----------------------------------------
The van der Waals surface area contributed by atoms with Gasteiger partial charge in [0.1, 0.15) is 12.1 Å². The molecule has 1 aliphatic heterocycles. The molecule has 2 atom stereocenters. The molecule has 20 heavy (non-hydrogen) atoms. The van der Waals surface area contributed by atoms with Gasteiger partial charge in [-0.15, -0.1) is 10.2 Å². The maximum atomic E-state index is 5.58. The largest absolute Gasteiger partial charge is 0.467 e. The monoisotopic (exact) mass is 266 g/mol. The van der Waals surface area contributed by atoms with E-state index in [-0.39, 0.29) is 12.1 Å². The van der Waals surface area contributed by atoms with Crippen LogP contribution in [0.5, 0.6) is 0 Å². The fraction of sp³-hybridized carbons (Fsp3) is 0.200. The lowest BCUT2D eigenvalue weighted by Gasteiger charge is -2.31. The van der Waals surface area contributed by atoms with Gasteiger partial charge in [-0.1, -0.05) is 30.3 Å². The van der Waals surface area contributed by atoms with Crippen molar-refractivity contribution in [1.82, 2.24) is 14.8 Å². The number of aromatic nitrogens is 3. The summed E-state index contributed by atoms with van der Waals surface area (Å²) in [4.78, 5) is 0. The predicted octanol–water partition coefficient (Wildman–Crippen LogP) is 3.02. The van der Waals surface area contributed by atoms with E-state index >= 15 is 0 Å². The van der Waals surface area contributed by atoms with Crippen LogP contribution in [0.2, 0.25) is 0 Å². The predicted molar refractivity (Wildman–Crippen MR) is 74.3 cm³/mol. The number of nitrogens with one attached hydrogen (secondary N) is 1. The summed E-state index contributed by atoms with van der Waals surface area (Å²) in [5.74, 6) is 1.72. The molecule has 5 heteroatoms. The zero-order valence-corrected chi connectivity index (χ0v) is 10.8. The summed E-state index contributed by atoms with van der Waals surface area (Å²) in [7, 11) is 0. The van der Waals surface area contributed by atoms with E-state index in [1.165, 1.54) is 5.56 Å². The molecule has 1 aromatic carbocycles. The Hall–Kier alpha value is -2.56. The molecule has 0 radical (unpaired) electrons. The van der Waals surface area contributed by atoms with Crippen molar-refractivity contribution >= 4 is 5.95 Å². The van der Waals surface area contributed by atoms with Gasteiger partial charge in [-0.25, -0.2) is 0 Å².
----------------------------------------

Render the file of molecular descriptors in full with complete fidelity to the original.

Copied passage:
The van der Waals surface area contributed by atoms with Gasteiger partial charge in [0.1, 0.15) is 12.1 Å². The molecule has 1 aliphatic heterocycles. The molecule has 2 atom stereocenters. The molecule has 20 heavy (non-hydrogen) atoms. The van der Waals surface area contributed by atoms with Gasteiger partial charge in [-0.15, -0.1) is 10.2 Å². The maximum atomic E-state index is 5.58. The largest absolute Gasteiger partial charge is 0.467 e. The monoisotopic (exact) mass is 266 g/mol. The van der Waals surface area contributed by atoms with E-state index in [-0.39, 0.29) is 12.1 Å². The van der Waals surface area contributed by atoms with Crippen LogP contribution in [0.5, 0.6) is 0 Å². The fraction of sp³-hybridized carbons (Fsp3) is 0.200. The lowest BCUT2D eigenvalue weighted by Gasteiger charge is -2.31. The van der Waals surface area contributed by atoms with Gasteiger partial charge in [-0.1, -0.05) is 30.3 Å². The van der Waals surface area contributed by atoms with Crippen molar-refractivity contribution in [1.82, 2.24) is 14.8 Å². The number of aromatic nitrogens is 3. The summed E-state index contributed by atoms with van der Waals surface area (Å²) in [4.78, 5) is 0. The predicted octanol–water partition coefficient (Wildman–Crippen LogP) is 3.02. The van der Waals surface area contributed by atoms with E-state index >= 15 is 0 Å². The van der Waals surface area contributed by atoms with Crippen LogP contribution in [0.2, 0.25) is 0 Å². The predicted molar refractivity (Wildman–Crippen MR) is 74.3 cm³/mol. The number of nitrogens with one attached hydrogen (secondary N) is 1. The summed E-state index contributed by atoms with van der Waals surface area (Å²) in [5.74, 6) is 1.72. The molecule has 5 heteroatoms. The zero-order valence-corrected chi connectivity index (χ0v) is 10.8. The summed E-state index contributed by atoms with van der Waals surface area (Å²) in [7, 11) is 0. The van der Waals surface area contributed by atoms with E-state index in [1.165, 1.54) is 5.56 Å². The molecule has 1 aromatic carbocycles. The Hall–Kier alpha value is -2.56. The molecule has 0 radical (unpaired) electrons. The van der Waals surface area contributed by atoms with Crippen molar-refractivity contribution >= 4 is 5.95 Å². The van der Waals surface area contributed by atoms with Gasteiger partial charge in [-0.25, -0.2) is 0 Å².